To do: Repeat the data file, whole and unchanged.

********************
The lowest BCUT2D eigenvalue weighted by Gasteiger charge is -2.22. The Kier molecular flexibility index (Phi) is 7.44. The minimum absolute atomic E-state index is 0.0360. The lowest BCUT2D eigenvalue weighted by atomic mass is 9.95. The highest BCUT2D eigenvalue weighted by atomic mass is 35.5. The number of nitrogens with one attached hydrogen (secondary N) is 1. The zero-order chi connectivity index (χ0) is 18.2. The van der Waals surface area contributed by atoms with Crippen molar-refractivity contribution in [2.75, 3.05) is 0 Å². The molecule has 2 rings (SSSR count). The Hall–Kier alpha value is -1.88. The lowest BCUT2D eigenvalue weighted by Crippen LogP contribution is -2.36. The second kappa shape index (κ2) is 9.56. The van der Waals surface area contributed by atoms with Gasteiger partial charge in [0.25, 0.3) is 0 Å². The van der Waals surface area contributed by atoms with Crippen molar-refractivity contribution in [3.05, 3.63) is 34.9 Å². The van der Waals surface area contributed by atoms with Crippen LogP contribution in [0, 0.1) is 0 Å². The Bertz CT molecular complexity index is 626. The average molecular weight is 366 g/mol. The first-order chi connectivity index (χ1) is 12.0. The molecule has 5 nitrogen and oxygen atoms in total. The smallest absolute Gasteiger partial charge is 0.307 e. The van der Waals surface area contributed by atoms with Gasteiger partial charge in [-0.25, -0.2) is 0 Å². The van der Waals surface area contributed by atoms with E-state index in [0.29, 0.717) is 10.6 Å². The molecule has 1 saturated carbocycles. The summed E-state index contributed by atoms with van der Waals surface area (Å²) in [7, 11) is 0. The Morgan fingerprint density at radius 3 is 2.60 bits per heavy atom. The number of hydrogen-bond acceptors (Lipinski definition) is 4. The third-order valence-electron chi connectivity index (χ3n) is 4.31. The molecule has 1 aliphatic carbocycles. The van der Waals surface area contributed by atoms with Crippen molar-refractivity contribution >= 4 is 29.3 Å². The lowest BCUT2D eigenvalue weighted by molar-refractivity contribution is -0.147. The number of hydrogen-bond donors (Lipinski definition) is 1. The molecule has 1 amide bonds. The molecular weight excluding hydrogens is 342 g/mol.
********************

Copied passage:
The lowest BCUT2D eigenvalue weighted by Gasteiger charge is -2.22. The Kier molecular flexibility index (Phi) is 7.44. The minimum absolute atomic E-state index is 0.0360. The lowest BCUT2D eigenvalue weighted by atomic mass is 9.95. The highest BCUT2D eigenvalue weighted by atomic mass is 35.5. The number of nitrogens with one attached hydrogen (secondary N) is 1. The zero-order chi connectivity index (χ0) is 18.2. The van der Waals surface area contributed by atoms with Crippen molar-refractivity contribution in [2.75, 3.05) is 0 Å². The molecule has 2 rings (SSSR count). The Hall–Kier alpha value is -1.88. The lowest BCUT2D eigenvalue weighted by Crippen LogP contribution is -2.36. The second kappa shape index (κ2) is 9.56. The van der Waals surface area contributed by atoms with Gasteiger partial charge in [0.25, 0.3) is 0 Å². The van der Waals surface area contributed by atoms with Crippen molar-refractivity contribution in [3.05, 3.63) is 34.9 Å². The van der Waals surface area contributed by atoms with Crippen LogP contribution in [0, 0.1) is 0 Å². The Bertz CT molecular complexity index is 626. The average molecular weight is 366 g/mol. The first-order chi connectivity index (χ1) is 12.0. The molecule has 5 nitrogen and oxygen atoms in total. The smallest absolute Gasteiger partial charge is 0.307 e. The van der Waals surface area contributed by atoms with Gasteiger partial charge in [-0.25, -0.2) is 0 Å². The van der Waals surface area contributed by atoms with E-state index in [0.29, 0.717) is 10.6 Å². The molecule has 1 saturated carbocycles. The summed E-state index contributed by atoms with van der Waals surface area (Å²) in [7, 11) is 0. The Morgan fingerprint density at radius 3 is 2.60 bits per heavy atom. The number of hydrogen-bond acceptors (Lipinski definition) is 4. The third-order valence-electron chi connectivity index (χ3n) is 4.31. The molecule has 1 aliphatic carbocycles. The van der Waals surface area contributed by atoms with Crippen molar-refractivity contribution >= 4 is 29.3 Å². The lowest BCUT2D eigenvalue weighted by molar-refractivity contribution is -0.147. The number of hydrogen-bond donors (Lipinski definition) is 1. The molecule has 1 amide bonds. The molecular weight excluding hydrogens is 342 g/mol.